Oklahoma’s prisons are in a crisis. The state ranks 1st in the nation for incarceration of women per capita and 4th for men. With budgets not adequate to oversee an ever-growing inmate population, the corrections system is severely understaffed. And all of this incarceration is not paying off in public safety—the state’s violent crime rates remain above the national average.
The justice reinvestment bill passed this year showed some willingness to make progress on this issue, but the relatively marginal scope of reforms and limited resources for implementation mean that we have more work to do. To escape the increasingly unaffordable cost of our prison system, we need a different mentality towards criminal justice—one that doesn’t pursue punishment for its own sake, but instead looks for what works to protect public safety in the most cost-effective way.
In particular, we should end counterproductive policies that push Oklahomans who are trying to escape addiction and contribute to society into a downward spiral. Here are three policies that should be rethought in the next round of reforms:
1. Driver’s License Suspensions
Oklahoma requires mandatory 1-year driver’s license suspension upon a misdemeanor conviction of possession of a controlled substance while operating a motor vehicle (Oklahoma Statutes Title 47, Section 6-205.6). The person would not need to be driving while intoxicated or otherwise posing any threat to public safety. They would lose their license simply for being caught with a controlled substance in their car.
With public transportation very limited or unavailable in most of the state, that’s a serious penalty. Oklahomans could be prevented from getting to work on time and lose their job, and they would be unable to apply for many new jobs without transportation. If they decide to drive anyway, they risk additional fines and up to one year in prison. One mistake that puts no one at risk could effectively end a person’s ability to support herself or her family without breaking the law.
2. Workplace Drug Testing
Even for those who have not been charged with a crime, Oklahoma’s laws demonstrate counterproductive attitudes towards drug use. For example, HB 2033 was approved this year to overhaul regulations dealing with drug testing by employers. A drug test can now be required for any worker who the employer says demonstrated “negative performance patterns,” whether or not there was evidence of drug abuse. Tests can be required following an accident in order to deny workers compensation. Random tests can be required for all workers.
The bill also limits liability of employers and makes it much harder for workers to sue if the employer violates the law by, for example, inappropriately releasing drug test results or requiring drug tests without first explaining the policy. The result is a system that encourages employers to drug test as a defense against having to pay for workers comp or unemployment insurance in the future. It takes away important workplace safety and employment security protections, even if the worker was fulfilling all requirements of the job.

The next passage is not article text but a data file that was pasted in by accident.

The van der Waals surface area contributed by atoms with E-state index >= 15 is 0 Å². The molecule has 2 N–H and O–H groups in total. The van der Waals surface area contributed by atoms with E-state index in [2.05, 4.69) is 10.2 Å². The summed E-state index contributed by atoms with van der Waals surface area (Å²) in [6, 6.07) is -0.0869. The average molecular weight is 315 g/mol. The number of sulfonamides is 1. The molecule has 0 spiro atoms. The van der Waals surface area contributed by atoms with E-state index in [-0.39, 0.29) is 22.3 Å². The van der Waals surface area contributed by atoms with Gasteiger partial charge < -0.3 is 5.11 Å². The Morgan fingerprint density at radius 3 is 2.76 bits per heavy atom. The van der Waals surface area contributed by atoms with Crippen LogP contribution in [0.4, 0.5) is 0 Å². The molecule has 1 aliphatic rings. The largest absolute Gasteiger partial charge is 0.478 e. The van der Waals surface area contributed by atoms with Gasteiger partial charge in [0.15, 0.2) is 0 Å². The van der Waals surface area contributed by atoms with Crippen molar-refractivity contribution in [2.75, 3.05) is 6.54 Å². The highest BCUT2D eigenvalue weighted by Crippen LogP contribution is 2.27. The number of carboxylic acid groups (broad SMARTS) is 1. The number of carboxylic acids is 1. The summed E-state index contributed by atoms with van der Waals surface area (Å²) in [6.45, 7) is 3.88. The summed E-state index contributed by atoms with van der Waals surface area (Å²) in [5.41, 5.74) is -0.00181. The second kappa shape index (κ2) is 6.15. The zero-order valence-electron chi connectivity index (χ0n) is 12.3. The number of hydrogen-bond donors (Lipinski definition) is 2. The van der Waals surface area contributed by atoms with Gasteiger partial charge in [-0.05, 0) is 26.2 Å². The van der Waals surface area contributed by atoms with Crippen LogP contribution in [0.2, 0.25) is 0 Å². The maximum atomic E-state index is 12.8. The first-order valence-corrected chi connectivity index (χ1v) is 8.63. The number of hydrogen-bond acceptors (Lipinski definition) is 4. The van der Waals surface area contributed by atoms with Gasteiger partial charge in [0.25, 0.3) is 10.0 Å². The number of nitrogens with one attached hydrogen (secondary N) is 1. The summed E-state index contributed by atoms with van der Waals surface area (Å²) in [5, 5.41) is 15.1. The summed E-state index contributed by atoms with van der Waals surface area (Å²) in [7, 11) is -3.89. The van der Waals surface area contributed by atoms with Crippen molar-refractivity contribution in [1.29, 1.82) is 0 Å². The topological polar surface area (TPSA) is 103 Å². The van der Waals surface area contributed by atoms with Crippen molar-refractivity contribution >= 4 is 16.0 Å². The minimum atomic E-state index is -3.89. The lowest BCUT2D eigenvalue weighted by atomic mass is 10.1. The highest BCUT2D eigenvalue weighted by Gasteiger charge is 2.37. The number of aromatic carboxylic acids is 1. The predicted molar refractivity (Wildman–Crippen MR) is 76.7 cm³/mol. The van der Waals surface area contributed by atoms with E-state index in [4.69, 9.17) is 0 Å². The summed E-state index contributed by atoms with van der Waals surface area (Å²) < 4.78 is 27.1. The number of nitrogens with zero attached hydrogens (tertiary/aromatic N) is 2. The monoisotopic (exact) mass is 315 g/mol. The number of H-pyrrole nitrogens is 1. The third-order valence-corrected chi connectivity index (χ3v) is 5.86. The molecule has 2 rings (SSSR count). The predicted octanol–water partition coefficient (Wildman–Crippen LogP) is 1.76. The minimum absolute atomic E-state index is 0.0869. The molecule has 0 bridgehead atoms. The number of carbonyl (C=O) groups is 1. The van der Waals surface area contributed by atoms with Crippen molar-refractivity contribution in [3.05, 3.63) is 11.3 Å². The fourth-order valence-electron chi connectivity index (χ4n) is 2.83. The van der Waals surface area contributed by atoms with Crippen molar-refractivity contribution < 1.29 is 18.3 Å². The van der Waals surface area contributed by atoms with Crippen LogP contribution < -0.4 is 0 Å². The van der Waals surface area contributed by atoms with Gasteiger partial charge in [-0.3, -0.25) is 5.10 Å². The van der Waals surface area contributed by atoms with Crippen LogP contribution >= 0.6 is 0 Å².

As Jim Priest, executive director of the non-profit Fighting Addiction Through Education, Inc., told NewsOK: “The new laws have subtle underpinnings that drug users are bad people and to get them out of the workplace. But 80 percent of people with substance abuse problems are employed and mostly fine, most of the time. Addiction is a disease of the brain, and you have to look at it as a health issue, not a crime issue.”
3. Harsh Sentencing for Non-Violent Crimes
Finally, one huge factor that has gone largely unmentioned in the discussion of criminal justice reform in Oklahoma is overly harsh sentences for non-violent crimes. As of 1999, Oklahomans served prison terms for drug possession that were more than twice the national average. Over the past two decades, the length of time served by Oklahoma prisoners grew by 83 percent, the third highest percentage growth in the nation. That’s mostly due to a big ramp up from 1990 to 2000. That was followed by a decline in sentence length but an increase in the percentage of sentences served from 2000 to 2009. Oklahoma offenders still serve longer than the national average for non-violent property and drug crimes, despite evidence that thousands could serve shorter terms without impacting public safety.
Many states, notably including Texas, have put much greater resources into treatment and re-entry programs and undertaken sentencing reforms that go far beyond what has been done in Oklahoma. Far from expanding treatment, job-training, and re-entry programs, we have not even restored those that were eliminated during budget cuts of the past three years. And we continue to impose harsh, costly sentences for non-violent crimes.
Serious justice reforms require additional policy changes and a greater investment of tax dollars, but the benefits would be numerous. We could save millions over the long-term, improve public safety, and remove barriers for many offenders and ex-offenders who want to contribute to society and the economy. To achieve this, legislators need to keep up the drumbeat for reforms, and Oklahomans need to adjust a mentality that condemns thousands into a downward spiral for one mistake.